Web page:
Give the President what He wants and Give it to Him Hard!

AEO 2011 Electric Generation by Fuel

That was the message from American Electric Power in announcing that it will retire 6,000 MW of coal fired power generation to comply with new US EPA regulations.  The stunning announcement by AEP on June 9th rattled power markets and sent politicians running for cover.  The decision will cost more than 600 jobs and $40 million per year in payrolls.

On June 10th US EPA spokesman Roy Seneca said:

“These long-overdue Clean Air Act standards will slash hazardous emissions of mercury and other acid gases, preventing thousands of asthma and heart attacks and premature deaths. Utilities have known for decades that these standards — which are still in the proposal stage and have a built-in 3-year-compliance timeline, have been coming for decades. They also know that they are free to approach EPA with serious, fact-based compliance plans, and that state governments also have the ability under the law to seek more time for the plants in their jurisdictions.”

AEP Chairman and CEO Mike Morris said the utility will take other actions in its proposed compliance plan including adding advanced emissions reduction equipment on 10,100 MW of remaining coal capacity, converting 1,070 MW of coal generation to 932 MW of natural gas, and adding 1,220 MW of new natural gas-fueled generation to restructure its power portfolio.

AEP to Replace coal with Natural Gas Generation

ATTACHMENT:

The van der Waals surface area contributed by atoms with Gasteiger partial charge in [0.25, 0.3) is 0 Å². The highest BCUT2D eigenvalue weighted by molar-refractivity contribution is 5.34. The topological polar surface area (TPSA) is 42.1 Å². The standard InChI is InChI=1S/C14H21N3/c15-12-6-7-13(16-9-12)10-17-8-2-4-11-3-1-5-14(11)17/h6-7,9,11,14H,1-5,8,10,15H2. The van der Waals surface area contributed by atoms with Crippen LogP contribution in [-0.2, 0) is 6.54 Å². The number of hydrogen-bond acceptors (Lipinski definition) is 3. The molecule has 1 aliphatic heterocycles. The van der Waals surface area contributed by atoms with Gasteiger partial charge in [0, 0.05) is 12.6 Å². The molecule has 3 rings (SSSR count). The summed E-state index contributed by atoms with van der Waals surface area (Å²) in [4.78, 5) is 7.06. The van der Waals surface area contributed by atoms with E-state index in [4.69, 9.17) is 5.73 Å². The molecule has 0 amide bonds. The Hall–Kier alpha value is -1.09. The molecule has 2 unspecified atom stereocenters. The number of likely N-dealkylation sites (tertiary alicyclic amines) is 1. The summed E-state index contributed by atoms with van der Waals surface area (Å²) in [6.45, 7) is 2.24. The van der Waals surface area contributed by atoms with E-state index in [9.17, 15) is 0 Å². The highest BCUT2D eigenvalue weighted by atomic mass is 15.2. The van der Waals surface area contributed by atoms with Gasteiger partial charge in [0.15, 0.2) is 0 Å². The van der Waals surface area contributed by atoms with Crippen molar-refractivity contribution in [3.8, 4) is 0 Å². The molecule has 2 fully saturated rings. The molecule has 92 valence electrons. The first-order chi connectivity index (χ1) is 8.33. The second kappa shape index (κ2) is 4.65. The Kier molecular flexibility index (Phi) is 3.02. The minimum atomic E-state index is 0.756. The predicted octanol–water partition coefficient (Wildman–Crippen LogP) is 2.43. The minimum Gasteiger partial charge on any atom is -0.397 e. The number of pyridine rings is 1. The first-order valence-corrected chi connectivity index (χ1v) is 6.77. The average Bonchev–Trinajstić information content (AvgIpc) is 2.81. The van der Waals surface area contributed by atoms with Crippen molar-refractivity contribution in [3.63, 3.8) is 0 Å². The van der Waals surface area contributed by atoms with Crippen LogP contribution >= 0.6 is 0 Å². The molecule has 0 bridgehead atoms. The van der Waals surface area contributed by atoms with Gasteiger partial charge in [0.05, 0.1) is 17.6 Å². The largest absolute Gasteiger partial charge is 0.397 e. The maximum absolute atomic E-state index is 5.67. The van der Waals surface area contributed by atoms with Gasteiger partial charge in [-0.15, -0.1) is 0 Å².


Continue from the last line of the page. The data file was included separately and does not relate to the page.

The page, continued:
AEP said in a press release that the cost of the EPA compliance plan was between $6 billion to $8 billion in capital investment over the next 8 years but could go higher because of the high demand for labor and materials caused by EPA’s aggressive 3-year compliance time frame which AEP has called unreasonable. The costs of the compliance plan could also change based on the final form of the EPA regulations and the actions by state regulatory commissions that must approve the plan and fund it likely through higher rates.

48,000 MW of Coal Power Plants Affected by EPA Rules

AEP’s announcement is the first of what likely will be a string of bad news stories resulting from the proposed EPA’s Clean Air Transport Rule (CATR) and Utility Maximum Achievable Control Technology (MACT) rulemaking to limit nitrogen oxides, sulfur dioxide and mercury emissions by the electric power industry.

EPA Rules Cost the Economy $184 Billion

A economic impact study of the proposed EPA rules done by NERA, a nationally recognized economic analysis consultant, hired by a power industry trade group, the American Coalition for Clean Coal Electricity said the rules will force 48,000MW of coal fired generation to shut down at a cost of about $18 billion per year or $184 billion total to consumers for added coal unit compliance costs, fuel price impacts, and the costs of replacement energy and capacity including the stranded cost of power plants that still have substantial remaining useful life and thus revenue requirements that will also have to be recovered in higher rates.  NERA estimated average U.S. retail electricity prices in 2016 would increase by about 12%, making the CATR and MACT rules the most expensive EPA regulations ever imposed on power plants.

So what?

So stumping for votes for reelection in West Virginia, Ohio, Virginia, Kentucky and Indiana just got a lot tougher for President Obama who must not only defend these new EPA rules but also the economic impacts they cause on industry, job creation and economic recovery in Midwest, South and Texas where coal is important.


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